If you're a regular reader of my column, you know that I'm no sci-fi writer. We take a monthly trip through the real world of nanotechnology, looking at real products. We talk about the mainstreaming, or more appropriately the "Main Street-ing" of nano.
Well, we've reached another landmark on our trip. There are now nanotechnology organizations in all 50 states, according to the Project on Emerging Technologies. The headcount top 1,200 and includes companies, universities and government research labs. When you look through the organization names, the vast majority of dots on the map are companies making actual products, not research organizations. Let's take a little tour.
The major nano-metros probably don't come as a surprise. You'll find the usual destinations around the major universities, with the start-ups they've spawned: San Francisco/San Jose/Oakland and the Boston area. But let's look at the others. But the top ten states include New York, Ohio, Pennsylvania, North Carolina and Texas. These are of special interest to me because they represent nanotechnology in the manufacturing heartland. These are places known for making car parts and clothing, steel and calculators, paint and skin cream. That means next door to companies making nano-enabled advanced electronics and biopharmaceuticals, you'll drive up to a company that makes products you'll find on the shelf at JC Penney, Piggly Wiggly and Wal-Mart.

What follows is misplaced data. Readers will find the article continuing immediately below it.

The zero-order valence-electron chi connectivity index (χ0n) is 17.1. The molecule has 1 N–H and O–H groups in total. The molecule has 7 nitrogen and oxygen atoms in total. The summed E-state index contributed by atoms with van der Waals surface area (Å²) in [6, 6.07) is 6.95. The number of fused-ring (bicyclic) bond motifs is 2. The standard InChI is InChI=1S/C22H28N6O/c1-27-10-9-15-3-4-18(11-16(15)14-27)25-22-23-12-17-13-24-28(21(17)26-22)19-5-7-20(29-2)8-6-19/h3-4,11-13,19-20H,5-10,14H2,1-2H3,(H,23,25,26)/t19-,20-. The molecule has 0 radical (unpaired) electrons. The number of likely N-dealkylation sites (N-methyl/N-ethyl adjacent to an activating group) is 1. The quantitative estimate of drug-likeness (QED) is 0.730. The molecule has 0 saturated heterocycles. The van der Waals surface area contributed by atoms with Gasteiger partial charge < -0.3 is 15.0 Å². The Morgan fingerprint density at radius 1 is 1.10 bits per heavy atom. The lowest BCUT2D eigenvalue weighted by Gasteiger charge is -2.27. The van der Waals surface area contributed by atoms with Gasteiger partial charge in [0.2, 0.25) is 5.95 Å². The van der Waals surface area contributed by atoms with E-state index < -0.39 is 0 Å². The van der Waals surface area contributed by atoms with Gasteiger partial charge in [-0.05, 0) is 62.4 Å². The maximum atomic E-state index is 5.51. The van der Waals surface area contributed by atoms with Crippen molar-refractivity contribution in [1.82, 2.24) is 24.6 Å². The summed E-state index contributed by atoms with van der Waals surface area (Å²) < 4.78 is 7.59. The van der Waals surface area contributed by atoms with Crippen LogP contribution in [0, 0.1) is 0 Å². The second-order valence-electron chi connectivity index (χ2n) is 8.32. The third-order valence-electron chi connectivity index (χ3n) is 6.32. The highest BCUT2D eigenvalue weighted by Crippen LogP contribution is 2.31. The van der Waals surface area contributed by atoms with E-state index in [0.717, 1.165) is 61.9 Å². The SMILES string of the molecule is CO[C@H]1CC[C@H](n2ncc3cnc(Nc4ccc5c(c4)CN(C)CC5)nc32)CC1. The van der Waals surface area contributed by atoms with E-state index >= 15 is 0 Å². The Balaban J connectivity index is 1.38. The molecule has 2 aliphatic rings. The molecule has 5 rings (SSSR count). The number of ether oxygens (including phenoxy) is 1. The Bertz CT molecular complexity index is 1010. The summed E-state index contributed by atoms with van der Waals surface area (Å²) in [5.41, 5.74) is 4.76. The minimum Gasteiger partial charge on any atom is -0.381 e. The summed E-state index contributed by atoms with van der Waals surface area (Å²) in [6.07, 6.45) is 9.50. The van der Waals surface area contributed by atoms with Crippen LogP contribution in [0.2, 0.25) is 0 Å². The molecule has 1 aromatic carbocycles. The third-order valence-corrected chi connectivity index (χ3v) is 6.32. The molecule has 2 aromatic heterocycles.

Our little joy ride stays just as interesting as you check out the farther reaches of nano-geography. Head for Olathe, Kansas or Milwaukee, Wisconsin -- nanotechnology is there. Stop by Tulsa, Spokane and Richmond. Nanotechnology is there. That fact is, there's probably a nanotechnology organization within about a hundred miles of where you're standing right now. Why aren't you capitalizing on it?
If I've told you once, I've told you a thousand times: nanotechnology products are everywhere. And now I have statistical proof. The list of global nano-products topped a thousand this year, according to the Project on Emerging Technologies. Over 500 of them were from the U.S. -- that's over five times the number of any other nation on the list. Bedsheets and degreasers. Cancer drugs and bandages. Flash memory and skin lotion. Advanced batteries and car wax.
And that's just the start. Based on my knowledge of nano-companies and their partners, I predict in the next year that number could increase by a factor of ten. In five years, the increase could be an order of magnitude.
So what's my takeaway? It's time for you to take a look at the nano-map and put your own company on it. Nanotechnology can give real performance improvements to virtually any product. Do you want to kill germs? Conduct electricity? Take out product weight? Add scratch-resistance? Reduce maintenance? Raise environmental standards? Chances are, nanotechnology can provide a solution.
Now take the next step. See who has facilities nearby who might be willing to share knowledge. Look at organizations in similar or allied fields and make a connection. The map includes links to websites for easy data-mining. At the very least, check to see if your competition is already on the list.
The fact is, if you're not ready to go on the nanotech map, you just may find yourself living in a commercial ghost town.
Scott E. Rickert is chief executive of Nanofilm, Ltd., located in Valley View, Ohio.